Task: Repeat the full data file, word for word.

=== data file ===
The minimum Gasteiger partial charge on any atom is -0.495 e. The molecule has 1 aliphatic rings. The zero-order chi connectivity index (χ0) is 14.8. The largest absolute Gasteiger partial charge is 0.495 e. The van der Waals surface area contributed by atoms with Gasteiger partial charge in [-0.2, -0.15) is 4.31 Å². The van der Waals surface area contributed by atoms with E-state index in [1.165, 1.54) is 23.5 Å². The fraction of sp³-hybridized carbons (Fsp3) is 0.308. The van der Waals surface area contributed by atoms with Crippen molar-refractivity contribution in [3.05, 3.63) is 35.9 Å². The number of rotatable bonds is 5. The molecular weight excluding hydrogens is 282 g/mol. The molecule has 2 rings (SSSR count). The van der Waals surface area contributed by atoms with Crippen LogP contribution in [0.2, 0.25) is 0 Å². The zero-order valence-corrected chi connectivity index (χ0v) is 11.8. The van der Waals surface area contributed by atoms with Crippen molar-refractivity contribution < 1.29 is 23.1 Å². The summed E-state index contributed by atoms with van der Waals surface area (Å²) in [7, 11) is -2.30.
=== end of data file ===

The minimum Gasteiger partial charge on any atom is -0.495 e. The molecule has 1 aliphatic rings. The zero-order chi connectivity index (χ0) is 14.8. The largest absolute Gasteiger partial charge is 0.495 e. The van der Waals surface area contributed by atoms with Gasteiger partial charge in [-0.2, -0.15) is 4.31 Å². The van der Waals surface area contributed by atoms with E-state index in [1.165, 1.54) is 23.5 Å². The fraction of sp³-hybridized carbons (Fsp3) is 0.308. The van der Waals surface area contributed by atoms with Crippen molar-refractivity contribution in [3.05, 3.63) is 35.9 Å². The number of rotatable bonds is 5. The molecular weight excluding hydrogens is 282 g/mol. The molecule has 2 rings (SSSR count). The van der Waals surface area contributed by atoms with Crippen LogP contribution in [0.2, 0.25) is 0 Å². The zero-order valence-corrected chi connectivity index (χ0v) is 11.8. The van der Waals surface area contributed by atoms with Crippen molar-refractivity contribution < 1.29 is 23.1 Å². The summed E-state index contributed by atoms with van der Waals surface area (Å²) in [7, 11) is -2.30.